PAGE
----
(26th May 1930 – March 2020)

MCS was informed of the sad passing of William Potter OW 1949, in March 2020, by William’s family. Below is the address given at Bill’s funeral, given by Michael St John Parker, who, like Bill, is a former Headmaster of Abingdon School.

“To many who knew him, Bill Potter was an almost representative figure in the history of Abingdon School during the second half of the twentieth century.  He taught biology from his arrival in the Common Room in 1955 until his retirement in 1992, and contributed significantly to the School’s reputation as a nursery of scientists, and particularly of medics ; he coached the Boat Club from 1955 to 1994, and deserves much of the credit for Abingdon’s emergence as one of the country’s premier rowing schools ; and as housemaster of Crescent from 1968 to 1979, following previous stints as a resident house tutor in Lacies Court and Heylyns, he, with Angela, exercised a powerful and benign influence over the formation of generations of boarders.


But Bill was a man who, without inconsistency, had many strands in his life.  Born in Oxford in 1930, he attended, first, New College School and then Magdalen College School ; he was always loyal to his origins, and managed to preserve a certain equanimity even at times when M.C.S. and Abingdon were locked in near-mortal sporting combat.  He did his National Service in the army, and liked to wear his Gunners tie ; the experience left him with a certain military brusqueness of bearing and manner, which, however, I always thought contained a slight and agreeable element of conscious parody.  He was a fanatic birdwatcher from his earliest youth – and twitchers are, by definition, a race apart, prepared to endure anything in the service of their cult.  He took his degree at Pembroke, Oxford, where he was Captain of Boats, and, again, formed a deep and lasting relationship with the institution.  Loyalty, commitment, persistence – these were fundamental values for Bill, and they stamped his dealings with colleagues and pupils alike.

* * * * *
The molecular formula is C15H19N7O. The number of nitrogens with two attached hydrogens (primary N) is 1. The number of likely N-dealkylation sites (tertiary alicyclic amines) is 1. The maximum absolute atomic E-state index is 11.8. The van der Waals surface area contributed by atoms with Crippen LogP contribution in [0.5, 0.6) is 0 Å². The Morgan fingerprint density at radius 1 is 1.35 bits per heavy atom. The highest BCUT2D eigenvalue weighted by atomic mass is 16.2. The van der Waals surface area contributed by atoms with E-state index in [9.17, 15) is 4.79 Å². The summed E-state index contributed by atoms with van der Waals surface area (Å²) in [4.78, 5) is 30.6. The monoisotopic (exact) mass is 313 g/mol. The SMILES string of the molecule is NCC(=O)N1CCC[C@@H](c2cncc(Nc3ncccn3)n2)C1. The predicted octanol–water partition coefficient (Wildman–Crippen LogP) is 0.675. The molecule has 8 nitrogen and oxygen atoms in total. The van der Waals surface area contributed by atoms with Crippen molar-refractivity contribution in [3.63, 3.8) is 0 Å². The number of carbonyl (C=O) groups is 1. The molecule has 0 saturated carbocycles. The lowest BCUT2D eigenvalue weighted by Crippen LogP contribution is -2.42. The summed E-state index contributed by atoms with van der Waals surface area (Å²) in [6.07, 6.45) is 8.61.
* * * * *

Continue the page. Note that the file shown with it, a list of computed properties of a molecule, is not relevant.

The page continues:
Angela, whom Bill married in 1956 after meeting her when she was a nurse in Oxford, was a happy match for him in every respect.  Their complementary personalities and the compatibility of their interests gave them strength to meet the contingencies of private and professional life, whether that meant dealing with a leak in the roof at Lacies Court (Angela had to climb up outside and pour a bucket of water over the tiles so that Bill, safe below and inside, could gauge the precise point of entry), managing the malfeasances of their charges in Crescent House without unnecessary reference to a potentially intolerant Headmaster (it was only well after the event that I heard about the wretched boy who had tested the fire-escape rope by abseiling down through the housemaster’s bathroom window, to encounter a startled occupant in the bath), or, far more seriously, coping with the challenges of family responsibilities and the ill health that comes to us in later life.  They were devoted to their adopted children, Jane and Giles, placed great value on their achievements, and were rewarded by their devotion at the end.